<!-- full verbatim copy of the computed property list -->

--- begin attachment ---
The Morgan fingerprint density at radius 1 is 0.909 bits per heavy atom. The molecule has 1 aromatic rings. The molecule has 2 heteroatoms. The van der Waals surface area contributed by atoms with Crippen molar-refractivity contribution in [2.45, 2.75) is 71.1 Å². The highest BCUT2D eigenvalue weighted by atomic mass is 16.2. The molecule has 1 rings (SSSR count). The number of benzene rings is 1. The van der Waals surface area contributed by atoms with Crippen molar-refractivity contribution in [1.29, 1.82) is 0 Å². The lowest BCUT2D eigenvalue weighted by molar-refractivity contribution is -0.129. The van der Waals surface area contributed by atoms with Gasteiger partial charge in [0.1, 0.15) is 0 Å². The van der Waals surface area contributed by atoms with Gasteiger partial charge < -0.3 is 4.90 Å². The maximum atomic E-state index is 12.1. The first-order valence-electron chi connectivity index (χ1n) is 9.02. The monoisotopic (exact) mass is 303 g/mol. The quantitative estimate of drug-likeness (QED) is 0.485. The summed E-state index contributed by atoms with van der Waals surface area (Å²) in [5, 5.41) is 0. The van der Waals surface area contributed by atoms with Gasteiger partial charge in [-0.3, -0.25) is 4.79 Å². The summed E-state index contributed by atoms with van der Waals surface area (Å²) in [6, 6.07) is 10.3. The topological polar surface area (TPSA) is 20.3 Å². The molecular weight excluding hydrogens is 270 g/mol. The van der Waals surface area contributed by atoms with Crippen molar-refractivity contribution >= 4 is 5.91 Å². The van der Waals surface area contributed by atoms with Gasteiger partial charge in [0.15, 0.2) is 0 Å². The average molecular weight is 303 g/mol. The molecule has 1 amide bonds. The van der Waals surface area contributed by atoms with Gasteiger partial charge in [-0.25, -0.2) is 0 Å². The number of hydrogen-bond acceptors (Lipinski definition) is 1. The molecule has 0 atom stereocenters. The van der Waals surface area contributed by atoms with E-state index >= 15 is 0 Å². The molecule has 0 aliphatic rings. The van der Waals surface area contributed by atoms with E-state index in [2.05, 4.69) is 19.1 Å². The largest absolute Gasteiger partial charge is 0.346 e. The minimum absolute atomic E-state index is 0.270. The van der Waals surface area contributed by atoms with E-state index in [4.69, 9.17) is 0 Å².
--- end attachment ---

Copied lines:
The Morgan fingerprint density at radius 1 is 0.909 bits per heavy atom. The molecule has 1 aromatic rings. The molecule has 2 heteroatoms. The van der Waals surface area contributed by atoms with Crippen molar-refractivity contribution in [2.45, 2.75) is 71.1 Å². The highest BCUT2D eigenvalue weighted by atomic mass is 16.2. The molecule has 1 rings (SSSR count). The number of benzene rings is 1. The van der Waals surface area contributed by atoms with Crippen molar-refractivity contribution in [1.29, 1.82) is 0 Å². The lowest BCUT2D eigenvalue weighted by molar-refractivity contribution is -0.129. The van der Waals surface area contributed by atoms with Gasteiger partial charge in [0.1, 0.15) is 0 Å². The van der Waals surface area contributed by atoms with Gasteiger partial charge < -0.3 is 4.90 Å². The maximum atomic E-state index is 12.1. The first-order valence-electron chi connectivity index (χ1n) is 9.02. The monoisotopic (exact) mass is 303 g/mol. The quantitative estimate of drug-likeness (QED) is 0.485. The summed E-state index contributed by atoms with van der Waals surface area (Å²) in [5, 5.41) is 0. The van der Waals surface area contributed by atoms with Gasteiger partial charge in [-0.3, -0.25) is 4.79 Å². The summed E-state index contributed by atoms with van der Waals surface area (Å²) in [6, 6.07) is 10.3. The topological polar surface area (TPSA) is 20.3 Å². The molecular weight excluding hydrogens is 270 g/mol. The van der Waals surface area contributed by atoms with Crippen molar-refractivity contribution >= 4 is 5.91 Å². The van der Waals surface area contributed by atoms with Gasteiger partial charge in [0.15, 0.2) is 0 Å². The average molecular weight is 303 g/mol. The molecule has 1 amide bonds. The van der Waals surface area contributed by atoms with Gasteiger partial charge in [-0.25, -0.2) is 0 Å². The number of hydrogen-bond acceptors (Lipinski definition) is 1. The molecule has 0 atom stereocenters. The van der Waals surface area contributed by atoms with E-state index >= 15 is 0 Å². The molecule has 0 aliphatic rings. The van der Waals surface area contributed by atoms with E-state index in [2.05, 4.69) is 19.1 Å². The largest absolute Gasteiger partial charge is 0.346 e. The minimum absolute atomic E-state index is 0.270. The van der Waals surface area contributed by atoms with E-state index in [4.69, 9.17) is 0 Å².